Earlier this week, President Obama signed the bipartisan 21st Century Cures Act into law with vital, but overlooked, reforms for the treatment and early identification of eating disorders.
We are proud that these provisions — originating from our Anna Westin Act — will benefit the 30 million Americans that the National Eating Disorders Association estimates will suffer from an eating disorder at some point in their lives.
Our legislation’s namesake, Anna Westin, lost her personal battle with anorexia at only 21 years of age after her insurer refused to cover essential inpatient treatment for the severe eating disorder she developed as a teenager.
Anna’s story mirrors that of too many young men and women in our community and we were determined to fight alongside her mother, Kitty, for better results.
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With the help of Kitty, and community leaders like Johanna Kandel of the Alliance for Eating Disorders Awareness here in South Florida, the 21st Century Cures Act is both a game-changer for biomedical research and the first-ever federal eating disorders legislation passed by Congress.
Now insurers will no longer be able to discriminate against coverage of residential treatment services for eating disorders — care that may have saved Anna’s life.
The law will also prepare health professionals and school personnel to identify eating disorders and enable early intervention through education and training programs at the National Institute of Mental Health and the Substance Abuse and Mental Health Services Administration. These Anna Westin Act provisions will have lasting benefits for millions of Americans and their families whose battles with eating disorders are often seriously misunderstood.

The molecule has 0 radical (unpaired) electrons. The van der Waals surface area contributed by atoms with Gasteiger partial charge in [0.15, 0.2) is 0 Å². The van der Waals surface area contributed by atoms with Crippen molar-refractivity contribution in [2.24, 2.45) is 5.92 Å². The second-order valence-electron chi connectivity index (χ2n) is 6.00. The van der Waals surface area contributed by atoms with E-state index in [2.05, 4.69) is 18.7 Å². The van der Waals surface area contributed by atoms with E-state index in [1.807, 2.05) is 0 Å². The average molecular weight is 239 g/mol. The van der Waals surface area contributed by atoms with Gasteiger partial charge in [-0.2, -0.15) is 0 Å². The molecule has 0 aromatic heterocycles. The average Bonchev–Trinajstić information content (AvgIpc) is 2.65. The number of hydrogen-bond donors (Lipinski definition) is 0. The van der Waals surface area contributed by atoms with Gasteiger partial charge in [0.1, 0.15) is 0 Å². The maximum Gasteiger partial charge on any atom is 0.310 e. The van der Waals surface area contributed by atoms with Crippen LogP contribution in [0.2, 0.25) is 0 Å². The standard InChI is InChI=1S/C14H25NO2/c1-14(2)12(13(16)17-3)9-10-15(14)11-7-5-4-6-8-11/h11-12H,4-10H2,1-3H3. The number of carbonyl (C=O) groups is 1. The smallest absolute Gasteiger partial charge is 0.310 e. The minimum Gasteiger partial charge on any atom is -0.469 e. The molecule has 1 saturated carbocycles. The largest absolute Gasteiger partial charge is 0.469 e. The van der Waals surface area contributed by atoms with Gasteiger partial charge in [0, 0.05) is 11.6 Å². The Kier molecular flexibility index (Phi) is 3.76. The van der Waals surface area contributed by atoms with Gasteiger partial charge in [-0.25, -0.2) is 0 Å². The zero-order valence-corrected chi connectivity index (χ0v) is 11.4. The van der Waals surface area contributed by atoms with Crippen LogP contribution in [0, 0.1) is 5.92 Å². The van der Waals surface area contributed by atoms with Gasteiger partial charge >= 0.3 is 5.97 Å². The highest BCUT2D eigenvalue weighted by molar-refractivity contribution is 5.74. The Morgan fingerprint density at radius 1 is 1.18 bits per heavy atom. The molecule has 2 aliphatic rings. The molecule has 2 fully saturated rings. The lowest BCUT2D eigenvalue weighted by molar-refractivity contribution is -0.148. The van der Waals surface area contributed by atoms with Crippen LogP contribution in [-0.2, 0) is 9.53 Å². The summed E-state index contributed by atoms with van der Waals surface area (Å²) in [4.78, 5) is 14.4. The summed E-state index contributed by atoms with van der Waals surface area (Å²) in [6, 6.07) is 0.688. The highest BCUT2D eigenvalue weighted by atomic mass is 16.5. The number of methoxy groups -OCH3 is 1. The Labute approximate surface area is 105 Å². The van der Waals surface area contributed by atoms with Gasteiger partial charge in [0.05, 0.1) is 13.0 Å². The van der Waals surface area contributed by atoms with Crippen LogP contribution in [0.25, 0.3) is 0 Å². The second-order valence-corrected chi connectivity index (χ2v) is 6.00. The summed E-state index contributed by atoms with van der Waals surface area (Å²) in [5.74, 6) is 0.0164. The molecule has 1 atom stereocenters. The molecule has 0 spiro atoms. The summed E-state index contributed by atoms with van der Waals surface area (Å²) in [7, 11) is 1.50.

Despite securing these important legislative victories, one crucial piece of the Anna Westin Act was left out of 21st Century Cures: Truth in Advertising. Ongoing research shows that “photo-shopped” or otherwise significantly altered body and facial images can have a negative impact on mental health, especially in teens and children. Dissatisfaction with their own bodies based on unrealistic and unattainable physical standards promoted by these significantly digitally-altered images can develop into dangerous medical conditions including depression, anxiety, and eating disorders, costing both families and taxpayers dearly.
We are not seeking new regulation of the advertising industry. Instead, our efforts are designed to encourage businesses to realize that what’s good for consumers is also good for business. Our proposal directs the Federal Trade Commission to work with the National Institute of Mental Health to convene a working group of parents, health professionals, and the business and advertising communities to develop recommendations that will reduce the risk of harm arising from deceptive advertising imagery.
Before Anna died she wrote in her journal: “May your dream never end and your voice never die.” We will continue to use our voices in Congress to fight for Truth in Advertising to erode the expectations set by the unrealistic images that bombard young people in our society every day.
Just imagine what could be accomplished if young Americans were free to focus their attention on improving the world around them, furthering their education, and working toward professional goals, rather than struggling against a deadly mental illness. By advancing Truth in Advertising in the next Congress, we can build on the eating disorder treatment and education successes in the 21stCentury Cures Act, and nurture the dreams and voices of millions of young Americans just like Anna.
Rep. Ileana Ros-Lehtinen, R, represents Florida’s 27th Congressional District. Rep. Ted Deutch, D, represents Florida’s 21st District.